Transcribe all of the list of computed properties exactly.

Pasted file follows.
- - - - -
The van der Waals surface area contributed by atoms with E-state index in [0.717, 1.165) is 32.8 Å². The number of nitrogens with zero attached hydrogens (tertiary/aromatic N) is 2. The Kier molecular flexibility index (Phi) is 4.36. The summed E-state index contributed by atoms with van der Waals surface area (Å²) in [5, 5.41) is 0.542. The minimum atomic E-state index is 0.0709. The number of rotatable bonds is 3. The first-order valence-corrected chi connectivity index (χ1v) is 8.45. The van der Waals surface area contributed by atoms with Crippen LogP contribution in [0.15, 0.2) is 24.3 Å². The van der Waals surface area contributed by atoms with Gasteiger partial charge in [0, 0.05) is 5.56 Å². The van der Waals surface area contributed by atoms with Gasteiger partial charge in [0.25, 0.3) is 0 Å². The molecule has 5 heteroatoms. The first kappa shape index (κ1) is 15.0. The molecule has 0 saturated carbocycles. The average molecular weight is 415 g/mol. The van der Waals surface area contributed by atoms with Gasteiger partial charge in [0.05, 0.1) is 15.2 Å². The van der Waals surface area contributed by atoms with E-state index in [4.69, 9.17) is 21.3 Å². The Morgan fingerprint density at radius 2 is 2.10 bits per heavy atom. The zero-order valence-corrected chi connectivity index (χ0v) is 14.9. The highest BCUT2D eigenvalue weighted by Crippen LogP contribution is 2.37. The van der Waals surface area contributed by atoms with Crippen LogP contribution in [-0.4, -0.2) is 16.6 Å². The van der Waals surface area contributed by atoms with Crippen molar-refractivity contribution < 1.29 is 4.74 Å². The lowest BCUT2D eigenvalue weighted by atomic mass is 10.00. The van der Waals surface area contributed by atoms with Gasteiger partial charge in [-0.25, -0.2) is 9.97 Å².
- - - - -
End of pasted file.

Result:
The van der Waals surface area contributed by atoms with E-state index in [0.717, 1.165) is 32.8 Å². The number of nitrogens with zero attached hydrogens (tertiary/aromatic N) is 2. The Kier molecular flexibility index (Phi) is 4.36. The summed E-state index contributed by atoms with van der Waals surface area (Å²) in [5, 5.41) is 0.542. The minimum atomic E-state index is 0.0709. The number of rotatable bonds is 3. The first-order valence-corrected chi connectivity index (χ1v) is 8.45. The van der Waals surface area contributed by atoms with Crippen LogP contribution in [0.15, 0.2) is 24.3 Å². The van der Waals surface area contributed by atoms with Gasteiger partial charge in [0, 0.05) is 5.56 Å². The van der Waals surface area contributed by atoms with Gasteiger partial charge in [0.25, 0.3) is 0 Å². The molecule has 5 heteroatoms. The first kappa shape index (κ1) is 15.0. The molecule has 0 saturated carbocycles. The average molecular weight is 415 g/mol. The van der Waals surface area contributed by atoms with Gasteiger partial charge in [0.05, 0.1) is 15.2 Å². The van der Waals surface area contributed by atoms with E-state index in [4.69, 9.17) is 21.3 Å². The Morgan fingerprint density at radius 2 is 2.10 bits per heavy atom. The zero-order valence-corrected chi connectivity index (χ0v) is 14.9. The highest BCUT2D eigenvalue weighted by Crippen LogP contribution is 2.37. The van der Waals surface area contributed by atoms with Crippen LogP contribution in [-0.4, -0.2) is 16.6 Å². The van der Waals surface area contributed by atoms with Crippen molar-refractivity contribution < 1.29 is 4.74 Å². The lowest BCUT2D eigenvalue weighted by atomic mass is 10.00. The van der Waals surface area contributed by atoms with Gasteiger partial charge in [-0.25, -0.2) is 9.97 Å².